This book is like a textbook. It's structured with chapters on various industries, history, and the process.
It's also like a historical memoir, with profiles of many people the author knows personally.
Somewhere in the middle, we lose something.
For example, when describing historical facts, you get the sense that the author has pulled back. Judgements aren't made, interpretations are scarce. Mixed with the profiles, there's this nagging feeling that the author would never really criticize anyone. Tactful to the extreme is how it could be described, and as a result, the book does not have a soul.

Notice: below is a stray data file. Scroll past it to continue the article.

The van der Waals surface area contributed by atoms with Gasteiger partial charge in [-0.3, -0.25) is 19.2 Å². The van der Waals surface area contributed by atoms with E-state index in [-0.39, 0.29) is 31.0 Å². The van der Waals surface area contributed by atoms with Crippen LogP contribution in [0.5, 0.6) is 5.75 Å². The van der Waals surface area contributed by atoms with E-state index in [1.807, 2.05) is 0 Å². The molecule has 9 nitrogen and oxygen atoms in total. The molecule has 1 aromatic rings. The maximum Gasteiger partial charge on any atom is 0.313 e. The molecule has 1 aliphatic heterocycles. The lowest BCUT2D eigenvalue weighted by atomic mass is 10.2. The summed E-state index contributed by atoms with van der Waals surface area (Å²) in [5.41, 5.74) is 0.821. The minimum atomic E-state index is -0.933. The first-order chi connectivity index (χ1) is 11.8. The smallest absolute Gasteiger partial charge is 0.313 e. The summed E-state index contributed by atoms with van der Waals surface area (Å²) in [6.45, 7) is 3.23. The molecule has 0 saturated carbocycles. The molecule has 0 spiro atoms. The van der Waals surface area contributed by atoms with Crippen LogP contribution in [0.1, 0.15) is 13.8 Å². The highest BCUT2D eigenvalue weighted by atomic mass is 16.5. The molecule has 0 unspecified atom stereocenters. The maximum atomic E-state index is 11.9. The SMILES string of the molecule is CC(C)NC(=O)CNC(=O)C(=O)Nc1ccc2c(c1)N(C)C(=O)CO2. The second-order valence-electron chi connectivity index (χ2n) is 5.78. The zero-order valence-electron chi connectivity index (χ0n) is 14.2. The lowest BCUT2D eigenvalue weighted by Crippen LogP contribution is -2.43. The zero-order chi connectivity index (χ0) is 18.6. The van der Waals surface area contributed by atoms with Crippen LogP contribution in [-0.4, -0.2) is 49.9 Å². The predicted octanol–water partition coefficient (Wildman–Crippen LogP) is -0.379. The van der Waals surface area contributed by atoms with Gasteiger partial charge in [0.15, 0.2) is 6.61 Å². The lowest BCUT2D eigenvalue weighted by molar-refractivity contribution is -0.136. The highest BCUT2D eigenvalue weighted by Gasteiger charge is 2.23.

Having said all that, it's kind of funny reading the bits on Drexel and the profile on Miliken. Everyone has already knocked them down, but Wasserstein doesn't kick a dead horse. That'd be too easy. He could write epitaths for villains.